It looks like any other rag, but it happens to be symbolic to me. The original length of cloth was used to tie up the new mattress I got from an outlet store, just a few weeks after I first moved into the apartment and maybe a month or so into my relationship with Cris. I remember feeling pretty grateful that day, that I could afford a little lifestyle upgrade and that I had someone like Cris to help me, even if he didn't have to. Physically and symbolically, the mattress was a nice step up from the old, sunken one I'd borrowed from my grandmother when I'd first moved into an apartment, now five years ago.
I also used a bit of the cloth in designing the cover of a journal that I completed in the apartment. Consider the fact that I hung on to the cloth for so long as proof of how
Week 21 was difficult; the apartment I'm moving into next isn't actually finished yet, so I'm staying with friends for now. I made these sketches of kirigami models to illustrate verses from "The Black Riders and Other Lines," by Stephen Crane. But, the longer commute to and from my friends' place means less time to draft, cut, and fold models these days, so the sketches had to do for last week. I also couldn't find my craft knife; I should have set it aside during the move.
Today is my officemate Liana's birthday, so I made her this card. Liana loves dogs, and her family lost their beloved yellow labrador, Charlie, sometime ago. It looks like a lhasa apso puppy will be joining them this year, though.
To make up for the weeks I posted sketches, I learned a new modular origami unit that uses business cards instead of square papers.
I also learned that people in the origami community (!) can be pretty protective of models they claim to have discovered first, and because I learned the folds from Malachi Brown's website, I might be considered an origami vandal. (If you like, you can click on that link, and we can be vandals together.)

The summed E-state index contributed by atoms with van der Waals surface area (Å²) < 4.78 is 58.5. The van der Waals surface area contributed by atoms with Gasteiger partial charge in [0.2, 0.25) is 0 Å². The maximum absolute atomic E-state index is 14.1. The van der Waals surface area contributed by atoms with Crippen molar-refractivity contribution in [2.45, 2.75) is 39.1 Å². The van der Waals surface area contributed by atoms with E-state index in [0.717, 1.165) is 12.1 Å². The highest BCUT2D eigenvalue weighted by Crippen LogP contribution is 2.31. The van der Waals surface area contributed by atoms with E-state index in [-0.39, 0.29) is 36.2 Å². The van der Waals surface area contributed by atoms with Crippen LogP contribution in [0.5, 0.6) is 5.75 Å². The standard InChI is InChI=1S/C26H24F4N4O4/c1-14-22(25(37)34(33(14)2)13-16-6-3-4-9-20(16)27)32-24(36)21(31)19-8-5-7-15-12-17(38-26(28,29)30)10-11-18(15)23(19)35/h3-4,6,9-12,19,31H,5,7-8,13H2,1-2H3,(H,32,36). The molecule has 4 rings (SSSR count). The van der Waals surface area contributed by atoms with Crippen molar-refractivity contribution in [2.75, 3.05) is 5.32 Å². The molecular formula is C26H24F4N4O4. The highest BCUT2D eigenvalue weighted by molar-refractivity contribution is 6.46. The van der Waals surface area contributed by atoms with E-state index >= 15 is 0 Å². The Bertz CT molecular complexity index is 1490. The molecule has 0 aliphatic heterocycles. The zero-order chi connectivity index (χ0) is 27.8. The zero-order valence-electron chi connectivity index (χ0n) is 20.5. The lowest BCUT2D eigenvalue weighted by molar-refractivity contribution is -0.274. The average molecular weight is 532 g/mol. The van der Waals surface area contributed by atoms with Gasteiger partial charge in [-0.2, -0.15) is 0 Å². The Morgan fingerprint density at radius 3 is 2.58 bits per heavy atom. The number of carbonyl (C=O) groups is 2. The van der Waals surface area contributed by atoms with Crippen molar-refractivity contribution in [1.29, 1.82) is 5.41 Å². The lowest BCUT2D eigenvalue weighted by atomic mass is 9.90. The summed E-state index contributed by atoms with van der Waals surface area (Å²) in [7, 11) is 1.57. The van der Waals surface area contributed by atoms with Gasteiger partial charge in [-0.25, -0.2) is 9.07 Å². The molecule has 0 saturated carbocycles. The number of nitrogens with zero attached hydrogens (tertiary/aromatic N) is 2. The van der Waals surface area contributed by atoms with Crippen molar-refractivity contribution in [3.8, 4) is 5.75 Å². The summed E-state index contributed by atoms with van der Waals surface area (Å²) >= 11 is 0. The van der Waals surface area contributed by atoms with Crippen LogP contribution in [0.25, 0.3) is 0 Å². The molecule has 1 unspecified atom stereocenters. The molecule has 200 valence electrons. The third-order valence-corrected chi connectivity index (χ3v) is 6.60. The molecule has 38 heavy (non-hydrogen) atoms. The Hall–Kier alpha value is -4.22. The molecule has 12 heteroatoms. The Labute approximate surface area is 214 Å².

In grade school, I first learned origami from older kids who had books and who most definitely did not write to the authors of those books to ask permission to teach other kids how to fold the different models. All this time, I've experienced origami as a fun kind of geometry — everyone can learn geometry; there's no law against teaching each other math that happens to make flapping birds and inflatable paper balloons that inevitably get soaked with saliva at the blowhole.
I can understand how you might want something you've discovered all on your own to stay your own, but I don't see Pythagoras's estate chasing down everyone who wants to calculate the distance between two points, or Einstein's lawyers filing claims against every last t-shirt with E = m * c ** 2 on it.
But, okay, for the sake of attribution, an origami person (folder? craftsperson? artisan? artist?) named Valerie Vann claims to have discovered the base unit for the models I'm showing here. I did this for fun, not for profit.
Here are three hassocks, so called because they're cushion-shaped, and an icosadodecahedron. Oddly enough, I couldn't figure out how to make the pentagon hassock until I'd figured out the icosadodecahedron. There is also an octahedron in the back that uses a unit by Jennifer Campbell, but based on Mr. Brown's website, she doesn't seem as possessive of her discovery.
Perhaps this is a waste of business cards, but you'll have to take it up with the people who make them in such big batches. I didn't give out half of these before they became outdated.